Frequently asked questions about prc-tools

This is a partial FAQ. Hopefully someone will materialise and volunteer to work on it...

I compiled with -g, but Poser didn't stop at the start of PilotMain, and when I finally broke into the debugger, all the addresses were completely messed up.

You need to link with -g as well.

Why are my code and global data bigger when I use C++ compared to when I use C?

Because of C++ features like exceptions and run-time time identification (RTTI).

We currently use one of the typical "zero run-time overhead" implementations of these features, but that implementation does have a cost in storage overhead. The extra code space used is mainly due to exception handling library routines which are pulled in during linking if you use exceptions. The global data overhead is due to various data tables generated for both exceptions and RTTI.

Especially if you are using C++ "as a better C", you may not be using these features anyway. You can avoid the storage overhead by compiling your code with -fno-exceptions -fno-rtti.

You also need to ensure that any C++ libraries with which you link were also compiled with these options. In practice, the usual culprits are the new and delete operators, which, in their standard versions, use exceptions to indicate memory exhaustion. You can solve this by overriding operator new et al with non-throwing versions (although of course you will then be using non-Standard C++). You can do this yourself, or you can use libnoexcept.a, which is provided by prc-tools for this purpose, by linking your code with -lnoexcept.

(The array versions of operator new[] were omitted from libnoexcept.a in prc-tools versions prior to 2.1. If you use these operators and the library, you should upgrade to the current version.)

(If you are wanting to use exceptions, you should note that actually throwing an exception is probably currently broken anyway, due to a bug in prc-tools.)

Why do I get "undefined reference" errors for Palm OS glue functions even though I'm linking with the PalmOSGlue library?

As noted in the linker documentation and the C FAQ, if you use a Palm OS glue function in foo.c and then link with a command like
m68k-palmos-gcc -lPalmOSGlue foo.o bar.o
then you're not actually gaining anything from libPalmOSGlue. The linker examines the specified object files and libraries in turn from left to right, and each library is searched to satisfy any unresolved references at the point at which it appears. In the example above, there aren't any unresolved references yet when -lPalmOSGlue appears because foo.o has not yet been examined, so nothing gets pulled in from the library.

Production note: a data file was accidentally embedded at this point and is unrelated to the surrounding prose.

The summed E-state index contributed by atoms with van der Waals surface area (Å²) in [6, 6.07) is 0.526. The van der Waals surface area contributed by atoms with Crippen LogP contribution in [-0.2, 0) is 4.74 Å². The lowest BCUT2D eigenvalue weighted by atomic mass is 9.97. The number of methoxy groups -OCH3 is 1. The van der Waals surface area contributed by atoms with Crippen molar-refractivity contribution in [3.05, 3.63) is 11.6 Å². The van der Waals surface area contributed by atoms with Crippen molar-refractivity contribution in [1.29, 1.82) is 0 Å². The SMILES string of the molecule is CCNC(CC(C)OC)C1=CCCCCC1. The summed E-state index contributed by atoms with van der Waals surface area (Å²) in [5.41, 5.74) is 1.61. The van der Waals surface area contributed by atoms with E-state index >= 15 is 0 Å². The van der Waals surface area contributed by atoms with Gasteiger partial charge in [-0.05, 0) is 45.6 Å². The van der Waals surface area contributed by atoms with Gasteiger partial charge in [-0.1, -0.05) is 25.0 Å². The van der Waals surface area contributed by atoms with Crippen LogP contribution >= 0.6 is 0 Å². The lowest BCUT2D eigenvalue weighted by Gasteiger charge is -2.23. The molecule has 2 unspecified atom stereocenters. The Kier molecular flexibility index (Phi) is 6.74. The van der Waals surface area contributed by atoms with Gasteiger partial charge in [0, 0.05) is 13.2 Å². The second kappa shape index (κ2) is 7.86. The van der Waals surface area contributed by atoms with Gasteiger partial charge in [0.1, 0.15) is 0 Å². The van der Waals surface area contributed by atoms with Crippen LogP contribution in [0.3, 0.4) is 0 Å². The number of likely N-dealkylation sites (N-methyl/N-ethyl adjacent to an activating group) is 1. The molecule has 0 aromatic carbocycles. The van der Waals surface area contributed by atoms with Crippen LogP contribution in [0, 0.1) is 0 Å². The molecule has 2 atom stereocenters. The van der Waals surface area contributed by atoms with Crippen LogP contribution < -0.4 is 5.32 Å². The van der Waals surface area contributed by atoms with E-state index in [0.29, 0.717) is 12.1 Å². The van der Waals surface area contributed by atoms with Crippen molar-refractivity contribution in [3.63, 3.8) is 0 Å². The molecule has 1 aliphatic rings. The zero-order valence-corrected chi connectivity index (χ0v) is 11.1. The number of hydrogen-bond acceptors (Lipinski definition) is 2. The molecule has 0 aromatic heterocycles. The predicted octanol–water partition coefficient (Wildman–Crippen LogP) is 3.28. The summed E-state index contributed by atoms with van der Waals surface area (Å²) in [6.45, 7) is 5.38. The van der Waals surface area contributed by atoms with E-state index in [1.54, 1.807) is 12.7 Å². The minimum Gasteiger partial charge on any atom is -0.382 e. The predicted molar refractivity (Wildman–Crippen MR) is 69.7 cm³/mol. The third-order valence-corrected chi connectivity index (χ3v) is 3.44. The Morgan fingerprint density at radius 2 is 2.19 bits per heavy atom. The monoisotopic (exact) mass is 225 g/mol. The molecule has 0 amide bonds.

Unless you have a reason for doing otherwise, libraries should be specified at the end of a link command line:

m68k-palmos-gcc foo.o bar.o -lPalmOSGlue

What preprocessor macros are predefined?

As the preprocessor documentation mentions, the best way to find out what macros are predefined by the preprocessor is to ask it:
echo foo | m68k-palmos-gcc -dM -E -
The one you are probably interested in is __palmos__.

You can also find this out by invoking the compiler with the -v option. In addition, this will tell you that the following assertions are predefined:

-Asystem(palmos) -Acpu(m68k) -Amachine(pilot)

But assertions are less portable and not so widely known, and so probably less interesting.

Why doesn't changing the sdk symbolic link affect the default SDK anymore?

In previous versions of prc-tools, the default SDK (i.e. the one that is used if you don't use any -palmosN option) was controlled by a symbolic link in the PalmDev directory:
$ cd /opt/palmdev or cd /PalmDev
$ ls -l
lrwxrwxrwx    1 root     root            5 May 25 16:43 sdk -> sdk-4
drwxr-xr-x    4 root     root         4096 Feb 21 14:50 sdk-3.5
drwxr-xr-x    4 root     root         4096 Feb 21 12:50 sdk-4

From prc-tools 2.1 onwards, anything -- symlink, directory, or otherwise -- named sdk in the PalmDev directory is ignored. Instead, you should use palmdev-prep's -d or --default option to change the default SDK.

Why doesn't the command "gdb myapp" work? It didn't understand "target palmos" either.

If you use gdb myapp, where myapp is the Palm OS executable file you gave to build-prc, all you'll get is
$ gdb myapp
"myapp": not in executable format: File format not recognized
(gdb) target palmos
Undefined target command: "palmos". Try "help target".
This is because the gdb command is a native debugger, for use on programs running locally on your host machine and operating system. It has no Palm OS-specific functionality, and in particular it doesn't know how to connect to a remote Palm OS device.

The command you want to use instead is m68k-palmos-gdb, which is GDB configured for Palm OS and with all the needed knowledge of Palm OS:

$ m68k-palmos-gdb myapp
(gdb) target palmos
Remote debugging under PalmOS using localhost:2000

Surely there are more FAQs and answers than this!

Much of this up-to-date Palm OS programming FAQ is aimed at prc-tools.

Back to prc-tools homepage